5 things I learned while recording a fiction podcast

As a writer you spend a lot of time imagining what your lines will sound like read by other people. I'd never written a podcast or an audiodrama (audiocomedy) before, so when I started one at the beginning of summer, I quickly realised something: there are no stage directions. It's all dialogue. My podcast has a narrator, but even so there's a fine line between showing and telling.



Aside from the challenge of writing something which relies entirely on audio, there were some other things that I learned about the process itself, which you might find useful if you're thinking of giving fiction podcasting a go yourself.


Number scenes and record to a plan


The Disappearance of the Lilac Tiger is a five-part story, structured more or less like a traditional screenplay. It's split into scenes, which we recorded out of order to maximise our two days of studio time. It meant that we might record scenes 1.1 - 1.5, before jumping to scenes 4.3 - 5.6.


Regardless of how you choose to record, having a recording schedule written down is crucial. That way you can tick off scenes as they're recorded, ensuring that nothing is missed.


Here's a snapshot of our recording schedule for the two days in which we recorded. You can download individual scripts from each episode on the website.



Find a production assistant


Since this was my first fiction podcast and I had next to no budget, I arranged recording times myself. By some miracle (and with a lot of help from my actors) I managed not to mess it up, but the addition of a production assistant to help coordinate scenes and scheduling, would have made life so much easier.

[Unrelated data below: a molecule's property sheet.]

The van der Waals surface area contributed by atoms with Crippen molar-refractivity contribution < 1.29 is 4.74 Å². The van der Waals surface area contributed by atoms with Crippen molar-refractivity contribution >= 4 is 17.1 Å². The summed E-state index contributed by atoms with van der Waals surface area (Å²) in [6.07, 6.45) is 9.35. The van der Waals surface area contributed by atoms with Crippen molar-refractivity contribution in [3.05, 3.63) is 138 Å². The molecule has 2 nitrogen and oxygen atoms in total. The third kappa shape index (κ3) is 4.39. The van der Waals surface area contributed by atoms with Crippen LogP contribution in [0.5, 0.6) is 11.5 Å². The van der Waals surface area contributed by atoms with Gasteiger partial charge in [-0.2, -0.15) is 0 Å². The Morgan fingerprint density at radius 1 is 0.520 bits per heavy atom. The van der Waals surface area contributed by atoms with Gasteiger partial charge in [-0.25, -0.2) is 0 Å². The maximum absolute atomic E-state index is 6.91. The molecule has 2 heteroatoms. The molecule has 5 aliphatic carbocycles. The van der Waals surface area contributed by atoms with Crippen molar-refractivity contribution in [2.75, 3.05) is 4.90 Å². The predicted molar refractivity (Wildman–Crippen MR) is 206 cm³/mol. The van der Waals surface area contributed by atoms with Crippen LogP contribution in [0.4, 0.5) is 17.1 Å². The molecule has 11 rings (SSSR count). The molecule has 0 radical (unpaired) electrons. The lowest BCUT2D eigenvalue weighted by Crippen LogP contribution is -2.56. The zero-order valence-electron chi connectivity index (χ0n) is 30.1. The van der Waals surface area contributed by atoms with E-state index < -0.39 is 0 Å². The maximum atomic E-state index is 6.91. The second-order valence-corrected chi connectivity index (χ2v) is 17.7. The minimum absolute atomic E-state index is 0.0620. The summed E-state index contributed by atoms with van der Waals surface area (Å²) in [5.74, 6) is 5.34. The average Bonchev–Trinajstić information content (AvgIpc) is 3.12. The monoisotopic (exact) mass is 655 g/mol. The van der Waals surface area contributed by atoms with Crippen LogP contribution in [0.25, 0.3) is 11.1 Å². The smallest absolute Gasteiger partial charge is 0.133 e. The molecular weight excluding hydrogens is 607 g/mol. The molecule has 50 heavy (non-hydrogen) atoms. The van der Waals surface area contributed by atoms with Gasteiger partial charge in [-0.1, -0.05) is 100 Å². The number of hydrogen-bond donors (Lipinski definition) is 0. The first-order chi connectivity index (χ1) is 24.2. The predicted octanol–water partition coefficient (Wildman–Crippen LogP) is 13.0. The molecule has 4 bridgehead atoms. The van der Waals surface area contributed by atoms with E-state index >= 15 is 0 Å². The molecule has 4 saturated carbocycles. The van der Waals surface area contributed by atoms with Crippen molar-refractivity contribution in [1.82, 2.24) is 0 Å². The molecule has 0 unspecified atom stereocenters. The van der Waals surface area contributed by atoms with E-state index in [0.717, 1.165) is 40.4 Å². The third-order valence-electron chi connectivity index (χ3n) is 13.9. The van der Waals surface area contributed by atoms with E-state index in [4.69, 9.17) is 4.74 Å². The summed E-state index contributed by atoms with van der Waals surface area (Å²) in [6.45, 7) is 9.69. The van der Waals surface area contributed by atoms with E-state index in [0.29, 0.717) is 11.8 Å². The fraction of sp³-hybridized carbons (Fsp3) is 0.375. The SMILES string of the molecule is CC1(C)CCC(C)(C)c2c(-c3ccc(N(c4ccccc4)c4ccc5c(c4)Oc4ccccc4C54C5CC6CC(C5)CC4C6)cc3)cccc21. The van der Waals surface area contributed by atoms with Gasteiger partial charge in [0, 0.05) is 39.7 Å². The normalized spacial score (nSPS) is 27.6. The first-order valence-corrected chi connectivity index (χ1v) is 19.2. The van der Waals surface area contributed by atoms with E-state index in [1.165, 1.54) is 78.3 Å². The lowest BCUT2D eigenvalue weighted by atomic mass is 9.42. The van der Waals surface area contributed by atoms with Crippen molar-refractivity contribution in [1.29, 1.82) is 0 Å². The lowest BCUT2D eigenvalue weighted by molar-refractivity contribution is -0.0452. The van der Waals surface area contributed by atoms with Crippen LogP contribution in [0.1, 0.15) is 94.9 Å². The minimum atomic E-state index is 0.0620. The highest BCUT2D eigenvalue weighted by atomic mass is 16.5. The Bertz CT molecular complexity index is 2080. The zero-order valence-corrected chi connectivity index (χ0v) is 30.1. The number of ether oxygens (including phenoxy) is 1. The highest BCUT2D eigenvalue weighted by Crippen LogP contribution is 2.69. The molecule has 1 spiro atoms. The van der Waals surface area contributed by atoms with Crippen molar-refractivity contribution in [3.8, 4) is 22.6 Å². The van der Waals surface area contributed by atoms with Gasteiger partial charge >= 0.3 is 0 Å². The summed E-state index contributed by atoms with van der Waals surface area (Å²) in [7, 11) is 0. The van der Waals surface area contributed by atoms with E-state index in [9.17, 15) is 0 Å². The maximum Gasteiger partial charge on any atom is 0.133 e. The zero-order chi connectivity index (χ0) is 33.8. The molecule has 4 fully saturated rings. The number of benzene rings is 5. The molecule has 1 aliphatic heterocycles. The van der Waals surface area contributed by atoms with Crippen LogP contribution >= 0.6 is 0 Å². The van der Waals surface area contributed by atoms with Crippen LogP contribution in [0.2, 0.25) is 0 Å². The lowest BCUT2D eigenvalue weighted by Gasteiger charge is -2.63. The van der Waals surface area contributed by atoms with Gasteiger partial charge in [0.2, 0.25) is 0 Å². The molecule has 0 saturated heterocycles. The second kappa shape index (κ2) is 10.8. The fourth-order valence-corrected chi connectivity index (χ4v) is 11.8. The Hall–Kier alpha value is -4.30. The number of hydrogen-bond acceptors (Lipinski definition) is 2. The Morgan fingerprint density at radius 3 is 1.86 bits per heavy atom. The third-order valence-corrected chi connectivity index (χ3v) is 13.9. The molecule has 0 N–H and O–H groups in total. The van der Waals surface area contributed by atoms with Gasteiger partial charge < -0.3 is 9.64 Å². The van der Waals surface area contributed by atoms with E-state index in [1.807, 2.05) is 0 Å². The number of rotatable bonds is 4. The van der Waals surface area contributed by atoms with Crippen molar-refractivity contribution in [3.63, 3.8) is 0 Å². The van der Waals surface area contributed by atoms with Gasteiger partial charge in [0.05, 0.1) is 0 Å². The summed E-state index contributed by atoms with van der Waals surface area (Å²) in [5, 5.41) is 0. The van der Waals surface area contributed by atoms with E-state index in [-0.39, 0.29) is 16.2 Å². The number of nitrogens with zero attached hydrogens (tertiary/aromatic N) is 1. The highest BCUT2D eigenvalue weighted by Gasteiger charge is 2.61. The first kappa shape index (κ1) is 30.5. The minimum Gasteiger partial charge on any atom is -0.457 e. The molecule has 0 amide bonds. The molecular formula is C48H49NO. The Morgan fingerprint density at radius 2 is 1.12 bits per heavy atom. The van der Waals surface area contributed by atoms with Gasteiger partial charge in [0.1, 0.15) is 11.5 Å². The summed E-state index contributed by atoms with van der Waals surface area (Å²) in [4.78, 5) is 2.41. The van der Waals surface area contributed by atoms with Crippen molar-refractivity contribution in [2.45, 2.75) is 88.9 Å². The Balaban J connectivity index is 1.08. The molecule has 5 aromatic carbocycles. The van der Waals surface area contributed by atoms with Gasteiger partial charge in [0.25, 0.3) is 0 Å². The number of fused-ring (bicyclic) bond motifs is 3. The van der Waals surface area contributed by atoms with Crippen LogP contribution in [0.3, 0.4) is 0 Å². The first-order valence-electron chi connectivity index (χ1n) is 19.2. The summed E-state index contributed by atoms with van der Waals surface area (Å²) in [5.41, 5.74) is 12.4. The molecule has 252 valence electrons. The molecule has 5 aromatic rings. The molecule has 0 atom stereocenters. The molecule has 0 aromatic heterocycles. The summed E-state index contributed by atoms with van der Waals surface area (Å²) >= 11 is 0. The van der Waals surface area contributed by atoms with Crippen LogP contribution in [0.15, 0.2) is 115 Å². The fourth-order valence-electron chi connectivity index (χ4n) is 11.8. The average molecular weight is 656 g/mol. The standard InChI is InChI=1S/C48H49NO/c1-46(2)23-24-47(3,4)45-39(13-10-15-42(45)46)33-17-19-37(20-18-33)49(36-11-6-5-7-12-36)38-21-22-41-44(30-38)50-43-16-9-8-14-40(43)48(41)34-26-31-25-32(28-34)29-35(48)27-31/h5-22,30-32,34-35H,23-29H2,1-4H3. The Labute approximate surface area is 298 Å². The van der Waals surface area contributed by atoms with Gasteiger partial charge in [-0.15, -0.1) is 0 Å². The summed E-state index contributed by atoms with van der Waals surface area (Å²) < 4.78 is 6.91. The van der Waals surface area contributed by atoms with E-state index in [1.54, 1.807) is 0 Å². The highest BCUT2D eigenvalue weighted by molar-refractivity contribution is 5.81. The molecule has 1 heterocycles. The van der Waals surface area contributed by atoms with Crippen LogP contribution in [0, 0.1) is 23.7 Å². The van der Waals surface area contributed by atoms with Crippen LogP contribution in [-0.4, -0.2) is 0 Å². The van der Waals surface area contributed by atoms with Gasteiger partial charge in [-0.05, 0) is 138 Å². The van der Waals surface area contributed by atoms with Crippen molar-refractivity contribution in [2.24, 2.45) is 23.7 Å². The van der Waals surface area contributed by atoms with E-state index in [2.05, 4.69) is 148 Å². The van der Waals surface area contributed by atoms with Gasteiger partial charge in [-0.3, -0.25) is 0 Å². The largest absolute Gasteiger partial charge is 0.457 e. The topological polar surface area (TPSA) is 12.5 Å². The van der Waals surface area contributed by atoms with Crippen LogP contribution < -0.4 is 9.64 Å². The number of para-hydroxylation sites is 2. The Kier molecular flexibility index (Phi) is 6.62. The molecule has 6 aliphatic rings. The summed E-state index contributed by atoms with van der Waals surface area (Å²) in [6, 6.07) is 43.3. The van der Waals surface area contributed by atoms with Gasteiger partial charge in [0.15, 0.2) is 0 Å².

Record in a proper recording location


Hiring a professional recording studio is probably out of the question for most first-time podcasters. That was definitely the case for me. That said, you should try and get as close to a studio setup as possible.


I know that many popular podcasts, including Welcome to Night Vale were recorded in the narrator's apartment for a long time, but if you have a small cast to work with, then having them all sit in silence in your living room for eight hours a day, isn't ideal.


Instead, get in touch with your local drama school or amateur theatre group. It's a great way to find voice actors, and a place to record. I was fortunate that one of my actors (David McMaster, hire him for things) is a recent graduate of Drama Studio London, who happen to have a dedicated recording studio.


If you really can't find somewhere quiet to record, just be aware that background noise can be a problem. We're talking passing aircraft and traffic, kitchen appliances, neighbours, creaky floorboards and so on.


Consider letting someone else edit/produce


Budget constraints might mean that hiring an editor is out of the question. Instead, find a creative partner who has experience with audio production. This will free you up to get back to writing. Plus, audio production isn't something to be taken lightly. It's possible to learn, and a valuable skill to have, but the curve is steep.


Getting the most out of your recordings is something which requires experience, and a depth of knowledge most first-time podcasters (myself included) just don't have.


Lilac Tiger was edited using Audacity.


Give your actors freedom to create


One of the most pleasantly surprising things about recording, whether it's audio-visual or just audio, is how much better actors can make your work. They are, after all, performers. No matter how many ways you can find in your head to spin a line of dialogue, an actor will find a better way. Embrace that, and you'll end up with something far more enjoyable than you could have imagined.


The Disappearance of the Lilac Tiger is available to stream now on iTunes, Google Podcasts, Spotify, and anywhere else podcasts are found.




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